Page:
Bare Root Fruit Trees

Before Planting:

If you cannot plant your fruit trees immediately make sure the roots stay moist by packing them into damp wood shavings, bark mulch, compost, peat moss or soil.

Pruning to Shape and Repair:

With sharp, disinfected hand pruners, cut back any extremely long branches (cut up to 1/3 off) to promote a bushy, well balanced shape.  Always cut away a branch that crosses or rubs against another; cut any branches that grow into the centre of the shaped tree; cut any damaged branches to a healthy bud.  Make a slanted cut just above an outfacing bud.  Prune the roots if there are any frayed ends, split sections or crushed roots.  The tree will heal quickly and protect itself naturally from bacterial or disease infections if the cuts are made clean and sharp.  Ken-Dor nursery staff are willing to do this pruning task if you prefer.

Where to Plant:

Select sunny, well-drained positions.  Plant your trees no closer than 15 feet apart, and no further than 50 feet apart (no other trees or buildings should be in between).  Plant your apple trees in an area together; also plant your cherries together and so on.  This planning is to aid the insects in their pollination of the spring blossoms and to provide an optimal site for the orchard to thrive for years.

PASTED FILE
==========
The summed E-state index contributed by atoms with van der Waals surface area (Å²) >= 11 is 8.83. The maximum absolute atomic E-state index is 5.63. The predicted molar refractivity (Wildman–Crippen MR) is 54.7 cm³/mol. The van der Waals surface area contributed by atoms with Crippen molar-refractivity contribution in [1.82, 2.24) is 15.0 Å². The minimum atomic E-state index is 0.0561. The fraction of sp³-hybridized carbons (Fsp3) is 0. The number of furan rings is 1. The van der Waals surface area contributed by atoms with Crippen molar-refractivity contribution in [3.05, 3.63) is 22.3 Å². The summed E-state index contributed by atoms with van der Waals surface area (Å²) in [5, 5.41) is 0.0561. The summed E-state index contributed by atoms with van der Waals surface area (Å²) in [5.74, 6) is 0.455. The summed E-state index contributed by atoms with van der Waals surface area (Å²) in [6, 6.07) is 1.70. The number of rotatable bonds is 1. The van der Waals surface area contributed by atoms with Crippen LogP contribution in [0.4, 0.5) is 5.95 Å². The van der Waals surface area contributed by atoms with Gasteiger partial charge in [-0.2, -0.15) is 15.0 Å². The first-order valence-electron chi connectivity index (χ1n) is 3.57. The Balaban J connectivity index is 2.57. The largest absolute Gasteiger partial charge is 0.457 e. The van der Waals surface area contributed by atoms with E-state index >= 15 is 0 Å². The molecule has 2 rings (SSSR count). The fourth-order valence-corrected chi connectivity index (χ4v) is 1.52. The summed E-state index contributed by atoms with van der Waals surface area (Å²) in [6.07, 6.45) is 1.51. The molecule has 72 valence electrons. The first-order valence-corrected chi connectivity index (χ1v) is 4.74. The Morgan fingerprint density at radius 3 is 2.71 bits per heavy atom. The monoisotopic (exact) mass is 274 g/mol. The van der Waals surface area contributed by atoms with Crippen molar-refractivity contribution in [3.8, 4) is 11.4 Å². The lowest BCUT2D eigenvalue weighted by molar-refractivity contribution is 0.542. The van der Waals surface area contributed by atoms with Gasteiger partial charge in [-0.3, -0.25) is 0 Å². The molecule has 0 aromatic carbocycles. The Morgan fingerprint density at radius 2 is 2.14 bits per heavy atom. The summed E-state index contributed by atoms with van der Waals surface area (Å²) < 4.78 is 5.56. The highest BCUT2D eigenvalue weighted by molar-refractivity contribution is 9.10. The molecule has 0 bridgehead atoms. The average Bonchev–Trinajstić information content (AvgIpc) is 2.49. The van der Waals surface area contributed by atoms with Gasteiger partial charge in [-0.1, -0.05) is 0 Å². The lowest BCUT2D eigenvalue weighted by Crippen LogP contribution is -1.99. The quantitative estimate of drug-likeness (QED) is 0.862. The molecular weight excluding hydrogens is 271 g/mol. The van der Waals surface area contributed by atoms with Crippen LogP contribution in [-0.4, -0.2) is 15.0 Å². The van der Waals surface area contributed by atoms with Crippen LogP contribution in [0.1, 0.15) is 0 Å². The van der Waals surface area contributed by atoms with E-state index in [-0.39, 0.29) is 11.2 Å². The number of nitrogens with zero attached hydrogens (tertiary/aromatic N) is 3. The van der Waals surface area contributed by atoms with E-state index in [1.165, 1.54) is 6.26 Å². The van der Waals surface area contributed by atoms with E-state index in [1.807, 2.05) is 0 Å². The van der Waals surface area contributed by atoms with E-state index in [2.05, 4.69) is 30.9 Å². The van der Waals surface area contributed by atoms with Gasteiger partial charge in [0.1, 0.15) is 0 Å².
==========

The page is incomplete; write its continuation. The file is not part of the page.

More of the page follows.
Dormant Spray

If planting in late fall, spray your fruit trees with dormant spray (horticultural oil and lime sulphur) three times during the winter to clean off fungus diseases and over-wintering insect eggs.  Doing this reduces the potential amount of spraying that is required in spring and summer.


Fertilize:

After the new, spring leaves are open, a very light application of (organic) fruit tree fertilizer will help to generate more foliage (careful! – too much fertilizer will burn the tender roots and leaves).  Repeat light applications of fertilizer every two months throughout the growing season (April to Nov.) Dolopril lime should be sprinkled around the tree once every fall or spring to counteract our acidic soils.  Remove the fruit that tries to develop as this commitment is an added strain to the tree while trying to establish a root system and branches.  Keep the weeds and grass 2 or 3 feet away from the young tree; they will rob nutrients and water.  Your new trees should be bearing fruit by the 2nd or 3rd summer after planting.